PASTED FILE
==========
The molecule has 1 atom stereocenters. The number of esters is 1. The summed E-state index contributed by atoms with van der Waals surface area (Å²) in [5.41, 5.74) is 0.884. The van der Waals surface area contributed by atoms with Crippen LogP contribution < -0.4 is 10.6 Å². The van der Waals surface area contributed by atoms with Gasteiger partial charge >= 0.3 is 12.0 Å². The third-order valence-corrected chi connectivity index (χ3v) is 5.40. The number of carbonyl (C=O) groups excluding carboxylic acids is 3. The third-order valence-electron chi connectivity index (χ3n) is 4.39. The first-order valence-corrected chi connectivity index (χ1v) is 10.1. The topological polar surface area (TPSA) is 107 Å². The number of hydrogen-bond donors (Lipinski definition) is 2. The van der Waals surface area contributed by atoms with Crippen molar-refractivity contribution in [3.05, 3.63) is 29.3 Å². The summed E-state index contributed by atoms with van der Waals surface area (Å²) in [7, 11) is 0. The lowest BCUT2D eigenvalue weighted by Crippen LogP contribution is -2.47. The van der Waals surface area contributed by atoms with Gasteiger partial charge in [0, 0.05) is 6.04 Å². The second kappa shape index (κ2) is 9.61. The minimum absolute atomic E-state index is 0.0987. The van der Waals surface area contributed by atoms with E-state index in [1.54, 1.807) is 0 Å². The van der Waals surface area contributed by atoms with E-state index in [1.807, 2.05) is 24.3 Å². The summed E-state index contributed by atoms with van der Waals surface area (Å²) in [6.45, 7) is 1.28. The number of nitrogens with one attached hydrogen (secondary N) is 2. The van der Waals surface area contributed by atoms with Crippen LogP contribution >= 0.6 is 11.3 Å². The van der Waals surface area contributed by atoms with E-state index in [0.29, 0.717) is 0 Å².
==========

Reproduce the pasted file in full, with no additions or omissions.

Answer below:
The molecule has 1 atom stereocenters. The number of esters is 1. The summed E-state index contributed by atoms with van der Waals surface area (Å²) in [5.41, 5.74) is 0.884. The van der Waals surface area contributed by atoms with Crippen LogP contribution < -0.4 is 10.6 Å². The van der Waals surface area contributed by atoms with Gasteiger partial charge >= 0.3 is 12.0 Å². The third-order valence-corrected chi connectivity index (χ3v) is 5.40. The number of carbonyl (C=O) groups excluding carboxylic acids is 3. The third-order valence-electron chi connectivity index (χ3n) is 4.39. The first-order valence-corrected chi connectivity index (χ1v) is 10.1. The topological polar surface area (TPSA) is 107 Å². The number of hydrogen-bond donors (Lipinski definition) is 2. The van der Waals surface area contributed by atoms with Crippen molar-refractivity contribution in [3.05, 3.63) is 29.3 Å². The summed E-state index contributed by atoms with van der Waals surface area (Å²) in [7, 11) is 0. The lowest BCUT2D eigenvalue weighted by Crippen LogP contribution is -2.47. The van der Waals surface area contributed by atoms with Gasteiger partial charge in [0, 0.05) is 6.04 Å². The second kappa shape index (κ2) is 9.61. The minimum absolute atomic E-state index is 0.0987. The van der Waals surface area contributed by atoms with E-state index in [1.54, 1.807) is 0 Å². The van der Waals surface area contributed by atoms with E-state index in [1.807, 2.05) is 24.3 Å². The summed E-state index contributed by atoms with van der Waals surface area (Å²) in [6.45, 7) is 1.28. The number of nitrogens with one attached hydrogen (secondary N) is 2. The van der Waals surface area contributed by atoms with Crippen LogP contribution >= 0.6 is 11.3 Å². The van der Waals surface area contributed by atoms with E-state index in [0.29, 0.717) is 0 Å².